Post-GDC… post…


So this year I was very lucky because I got to attend GDC as an indie developer, and as a writer for GameDevTuts+. It was a very fun year where I got to catch up with a bunch of old friends, and learned a lot of awesome things from some very talented people.

My favorite part of the conference, as always, was the Summits and Tutorials, where I got to hear a bunch of different AAA and indie developers talk about what they learned over the past year, or from their most recent projects. One of my favorite talks was Warren Spector’s talk about writing in games. I had originally gone into this talk expecting to hear a lot of great tips like you usually do, but this wasn’t exactly how things went. Apparently he didn’t realize when writing his talk that he only had 30 minutes. Upon discovering this, not long before the talk itself, he decided he would just do his best to say everything he wanted in the 30 minutes he had. The talk was still great despite him having to rush through it, and he talked a lot about pacing and characterization. The talk also ended up being very funny because he wasn’t fully prepared to squeeze everything into the measly 30 minutes he had, and he wasn’t exactly shy about commenting on this fact. The funniest moment was definitely when he was talking and in the middle of his sentence he looks to the guy in the back of the room and says “5 minutes? I seriously only have 5 minutes left? Well that’s just not happening.” Then a minute later, when the man inevitably tried to tell him he now only had four minutes left, he of course said, “I already told you that’s not happening” and declared his victory when the man walked away.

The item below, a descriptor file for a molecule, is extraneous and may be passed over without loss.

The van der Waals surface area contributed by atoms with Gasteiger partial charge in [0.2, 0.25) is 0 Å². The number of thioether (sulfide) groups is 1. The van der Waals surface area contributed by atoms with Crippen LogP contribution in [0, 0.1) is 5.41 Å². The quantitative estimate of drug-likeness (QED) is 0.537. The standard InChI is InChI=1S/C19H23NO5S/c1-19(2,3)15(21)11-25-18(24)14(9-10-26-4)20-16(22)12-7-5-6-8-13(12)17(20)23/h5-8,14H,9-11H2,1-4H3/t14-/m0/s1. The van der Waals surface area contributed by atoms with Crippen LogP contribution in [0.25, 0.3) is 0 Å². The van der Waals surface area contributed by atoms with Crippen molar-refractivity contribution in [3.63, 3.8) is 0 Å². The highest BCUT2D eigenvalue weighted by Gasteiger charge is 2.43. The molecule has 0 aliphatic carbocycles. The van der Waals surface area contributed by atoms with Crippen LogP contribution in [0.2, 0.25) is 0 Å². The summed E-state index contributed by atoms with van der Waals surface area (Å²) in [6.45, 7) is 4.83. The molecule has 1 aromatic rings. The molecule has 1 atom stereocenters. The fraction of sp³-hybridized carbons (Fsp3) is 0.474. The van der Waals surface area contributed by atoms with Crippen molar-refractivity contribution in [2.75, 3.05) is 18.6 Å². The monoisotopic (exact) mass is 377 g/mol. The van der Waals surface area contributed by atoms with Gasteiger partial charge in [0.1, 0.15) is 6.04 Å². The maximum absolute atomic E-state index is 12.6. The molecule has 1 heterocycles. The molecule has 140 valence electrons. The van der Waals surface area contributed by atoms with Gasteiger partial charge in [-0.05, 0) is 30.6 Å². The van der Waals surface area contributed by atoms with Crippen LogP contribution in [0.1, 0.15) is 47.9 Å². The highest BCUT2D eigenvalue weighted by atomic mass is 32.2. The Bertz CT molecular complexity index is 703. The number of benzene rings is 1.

Overall I probably learned the most from all the indie talks and the inspiring stories the developers told. If you want to see some of the best lessons I took away from the talk, check out this article I wrote for GameDevTuts+. The article acts a recap of 9 lessons I thought were really important for indie developers, and covers stuff in the design, development, and business aspects of being an indie dev. While the article is a bit longer than I had intended, I’m very happy with it overall.

I also wrote one about 5 tools/applications I found at GDC that I thought looked very promising. You can find that article here. I’m also really happy with this one and I got a welcome surprise a few days after publishing it when I received the standard post-GDC-mailer from one of the companies which I mentioned in the article, and it included a link to the article. The really awesome part was that neither I nor my editor had mentioned the article to the company, which means they found it and included it in their mailer completely on their own.

Hopefully a job will come of GDC this year, but even if it doesn’t I definitely think this was the best GDC I’ve been to so far since I learned so much. I also got a lot of inspiration from this GDC and hopefully I will be able to put it to good use in the coming months, so keep an eye on the blog and I’ll put out another update soon.

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